So I will start where I left off with my last update on the tank. At that point, we were preparing the saltwater mix. As you can see to the right, there is a picture of the tank as we began pouring in the water. The water is cloudy because we also bought some live sand (which I think I mentioned in my previous post). The sand comes straight from a beach somewhere and contains lots of good/helpful bacteria and life. The fish you see in the picture is actually just one of those thin plastic stickers that stick to glass but easily peel off. Bonnie (my girlfriend) randomly got the sticker from someone who did not know we were starting a fish tank. So we stuck it to the tank to remind us of why we were dumping all this time and money into this project.
Once we got the water and sand in, we also bought some live rock. Again, the live rock is useful for seeding the tank with beneficial bacteria and other life. Not only is the bacteria helpful in keeping a biological balance (by breaking down some of the nutrients and decay in the tank) but it also helps a bit in the initial “cycling” of the tank. When you first start a new tank, there is an interesting phenomenon where nitrites and nitrates will spike. This causes the tank to be toxic for fish. However, the cycle is useful because it allows beneficial bacteria and other life to take root in your tank. Once that happens, and the nitrites/nitrates start to return to normal levels, the biological balance of the tank becomes much more stable. A normal cycle takes sometimes a couple weeks to a couple months. If I remember correctly, we let our tank cycle for about 2 months before we started buying fish, invertebrates, and other life for it.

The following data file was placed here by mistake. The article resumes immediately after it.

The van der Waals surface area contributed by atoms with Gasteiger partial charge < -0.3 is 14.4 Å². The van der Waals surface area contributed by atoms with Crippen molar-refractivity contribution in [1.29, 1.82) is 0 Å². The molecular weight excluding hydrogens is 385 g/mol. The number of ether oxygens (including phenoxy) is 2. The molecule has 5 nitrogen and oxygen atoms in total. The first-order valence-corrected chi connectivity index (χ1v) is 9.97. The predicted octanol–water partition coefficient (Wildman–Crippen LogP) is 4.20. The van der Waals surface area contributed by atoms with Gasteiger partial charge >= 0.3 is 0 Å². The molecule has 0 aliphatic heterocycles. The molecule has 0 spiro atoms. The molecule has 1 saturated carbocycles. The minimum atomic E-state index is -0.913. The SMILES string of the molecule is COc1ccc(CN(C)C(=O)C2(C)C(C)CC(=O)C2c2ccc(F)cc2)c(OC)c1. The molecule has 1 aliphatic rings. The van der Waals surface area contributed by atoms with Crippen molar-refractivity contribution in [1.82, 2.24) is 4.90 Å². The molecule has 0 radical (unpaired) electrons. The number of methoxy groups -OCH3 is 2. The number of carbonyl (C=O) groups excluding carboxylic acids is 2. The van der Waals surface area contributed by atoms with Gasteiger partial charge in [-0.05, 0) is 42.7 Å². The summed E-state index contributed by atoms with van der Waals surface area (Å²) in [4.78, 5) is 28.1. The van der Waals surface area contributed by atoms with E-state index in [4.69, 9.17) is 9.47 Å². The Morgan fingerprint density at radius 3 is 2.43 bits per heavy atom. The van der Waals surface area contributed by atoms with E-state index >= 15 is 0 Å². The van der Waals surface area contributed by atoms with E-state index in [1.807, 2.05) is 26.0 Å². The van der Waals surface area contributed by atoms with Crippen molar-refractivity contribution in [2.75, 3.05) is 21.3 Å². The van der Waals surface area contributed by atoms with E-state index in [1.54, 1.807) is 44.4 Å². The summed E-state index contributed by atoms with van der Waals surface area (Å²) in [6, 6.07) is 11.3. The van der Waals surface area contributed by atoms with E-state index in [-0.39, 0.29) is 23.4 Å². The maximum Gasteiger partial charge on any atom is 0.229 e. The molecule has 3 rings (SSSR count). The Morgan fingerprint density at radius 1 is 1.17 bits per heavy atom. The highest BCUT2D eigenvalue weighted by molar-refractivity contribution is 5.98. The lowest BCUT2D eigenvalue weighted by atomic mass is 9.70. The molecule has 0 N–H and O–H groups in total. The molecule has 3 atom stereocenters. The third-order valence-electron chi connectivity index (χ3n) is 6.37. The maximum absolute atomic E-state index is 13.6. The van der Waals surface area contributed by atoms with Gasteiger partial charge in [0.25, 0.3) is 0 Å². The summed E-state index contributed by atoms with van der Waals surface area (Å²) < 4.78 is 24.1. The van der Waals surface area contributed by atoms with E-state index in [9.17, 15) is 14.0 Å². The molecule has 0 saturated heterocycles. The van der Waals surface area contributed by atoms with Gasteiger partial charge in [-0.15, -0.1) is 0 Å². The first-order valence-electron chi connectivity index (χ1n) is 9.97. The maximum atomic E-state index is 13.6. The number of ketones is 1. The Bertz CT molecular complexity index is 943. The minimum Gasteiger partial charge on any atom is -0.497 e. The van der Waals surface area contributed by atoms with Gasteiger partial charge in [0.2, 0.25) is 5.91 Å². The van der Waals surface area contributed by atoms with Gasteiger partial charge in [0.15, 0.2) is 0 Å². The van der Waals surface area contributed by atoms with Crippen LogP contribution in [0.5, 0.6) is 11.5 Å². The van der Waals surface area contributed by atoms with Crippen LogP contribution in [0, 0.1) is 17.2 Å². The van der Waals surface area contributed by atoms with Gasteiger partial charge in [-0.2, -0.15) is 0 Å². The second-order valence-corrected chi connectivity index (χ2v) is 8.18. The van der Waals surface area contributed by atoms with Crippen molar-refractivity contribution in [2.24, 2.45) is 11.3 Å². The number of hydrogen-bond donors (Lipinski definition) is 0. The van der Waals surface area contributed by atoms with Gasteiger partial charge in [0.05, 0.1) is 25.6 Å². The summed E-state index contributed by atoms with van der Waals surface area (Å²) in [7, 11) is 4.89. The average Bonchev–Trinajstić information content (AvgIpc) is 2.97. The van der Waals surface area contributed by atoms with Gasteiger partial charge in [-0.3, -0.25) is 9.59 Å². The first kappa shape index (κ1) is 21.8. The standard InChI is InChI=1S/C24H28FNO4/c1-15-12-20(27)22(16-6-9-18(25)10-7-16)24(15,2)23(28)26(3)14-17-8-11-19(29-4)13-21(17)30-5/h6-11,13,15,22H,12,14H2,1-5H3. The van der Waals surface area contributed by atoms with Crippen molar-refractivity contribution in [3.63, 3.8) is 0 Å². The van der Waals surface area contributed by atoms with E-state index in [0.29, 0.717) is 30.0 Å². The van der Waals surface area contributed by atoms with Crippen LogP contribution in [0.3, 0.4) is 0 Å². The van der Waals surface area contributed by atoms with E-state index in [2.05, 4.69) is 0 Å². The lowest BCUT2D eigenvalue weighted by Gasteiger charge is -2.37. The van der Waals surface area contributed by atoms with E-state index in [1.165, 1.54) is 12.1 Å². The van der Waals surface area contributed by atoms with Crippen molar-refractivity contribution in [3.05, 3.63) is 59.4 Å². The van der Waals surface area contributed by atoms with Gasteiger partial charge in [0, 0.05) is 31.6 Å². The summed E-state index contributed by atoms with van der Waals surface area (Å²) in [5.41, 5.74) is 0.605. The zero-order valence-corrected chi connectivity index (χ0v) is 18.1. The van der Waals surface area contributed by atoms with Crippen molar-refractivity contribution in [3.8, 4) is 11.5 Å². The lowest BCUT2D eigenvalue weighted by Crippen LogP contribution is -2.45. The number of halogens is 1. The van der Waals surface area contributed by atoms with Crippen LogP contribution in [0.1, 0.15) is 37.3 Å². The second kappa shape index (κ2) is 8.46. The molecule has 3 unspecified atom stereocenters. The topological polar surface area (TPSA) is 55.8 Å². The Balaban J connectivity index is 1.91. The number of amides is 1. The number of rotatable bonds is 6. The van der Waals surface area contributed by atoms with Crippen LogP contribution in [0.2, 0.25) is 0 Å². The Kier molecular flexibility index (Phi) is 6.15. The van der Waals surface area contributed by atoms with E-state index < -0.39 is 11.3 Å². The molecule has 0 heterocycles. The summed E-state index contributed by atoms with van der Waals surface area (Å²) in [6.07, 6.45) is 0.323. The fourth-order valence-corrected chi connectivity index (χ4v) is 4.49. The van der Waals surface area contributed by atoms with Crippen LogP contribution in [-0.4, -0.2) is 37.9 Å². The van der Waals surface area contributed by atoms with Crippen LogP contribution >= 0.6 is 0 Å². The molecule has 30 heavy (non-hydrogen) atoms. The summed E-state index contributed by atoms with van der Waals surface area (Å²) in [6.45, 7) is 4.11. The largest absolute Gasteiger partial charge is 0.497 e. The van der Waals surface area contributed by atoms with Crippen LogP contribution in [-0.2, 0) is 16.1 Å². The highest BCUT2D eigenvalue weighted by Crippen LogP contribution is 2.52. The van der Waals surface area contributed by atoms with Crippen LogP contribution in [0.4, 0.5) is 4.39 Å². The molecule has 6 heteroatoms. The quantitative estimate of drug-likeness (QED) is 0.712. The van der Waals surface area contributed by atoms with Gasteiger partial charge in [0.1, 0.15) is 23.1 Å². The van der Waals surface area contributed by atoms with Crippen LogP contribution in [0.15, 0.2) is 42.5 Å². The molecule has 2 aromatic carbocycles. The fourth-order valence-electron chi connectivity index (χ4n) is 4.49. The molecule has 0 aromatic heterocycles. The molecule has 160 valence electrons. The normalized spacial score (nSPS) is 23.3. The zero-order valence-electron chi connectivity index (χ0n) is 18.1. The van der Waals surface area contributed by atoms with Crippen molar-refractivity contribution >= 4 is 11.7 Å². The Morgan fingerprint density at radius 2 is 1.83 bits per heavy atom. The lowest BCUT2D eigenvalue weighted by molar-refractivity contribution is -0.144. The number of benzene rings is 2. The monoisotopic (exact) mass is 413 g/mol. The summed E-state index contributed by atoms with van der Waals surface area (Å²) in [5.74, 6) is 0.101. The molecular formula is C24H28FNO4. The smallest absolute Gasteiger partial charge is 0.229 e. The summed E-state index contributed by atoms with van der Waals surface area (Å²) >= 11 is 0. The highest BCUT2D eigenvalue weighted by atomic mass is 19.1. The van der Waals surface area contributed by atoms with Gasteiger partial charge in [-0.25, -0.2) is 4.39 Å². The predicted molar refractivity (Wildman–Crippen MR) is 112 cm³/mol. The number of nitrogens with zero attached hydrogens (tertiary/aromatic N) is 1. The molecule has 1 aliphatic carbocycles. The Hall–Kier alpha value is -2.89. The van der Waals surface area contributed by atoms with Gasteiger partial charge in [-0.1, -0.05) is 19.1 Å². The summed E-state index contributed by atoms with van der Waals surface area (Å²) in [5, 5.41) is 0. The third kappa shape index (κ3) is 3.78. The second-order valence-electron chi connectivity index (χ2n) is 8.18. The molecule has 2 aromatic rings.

To the right is another picture of the tank once the sand had settled. The reason it is only partially filled is due to the fact that the trashcan we were mixing the saltwater in was not large enough to fill the entire tank. So I had to fill the tank incrementally.
Below you can see our “sump” tank where we keep some water treatment equipment. The cylindical looking device on the right is called a protein skimmer. It is a surprisingly simple device that creates tons of bubbles. Sticky proteins (like fish poop and other nutrients that can elevate the nitrate/nitrite levels in your tank) get caught on the bubbles as they rise to the surface inside the protein skimmer. This creates a film which is eventually pushed upwards into the protein trap at the top for easy disposal.
Here’s a close shot of the sump tank. We have subsequently added another baffle to the sump in order to create a refugium. A refugium is quite cool. It basically acts as a refuge (hence the name) for some of the more vulnerable life that can exist in your tank. In the refugium, we have placed some mud from Fiji (which, once again, has tons of helpful bacteria and life and provides a great source of food).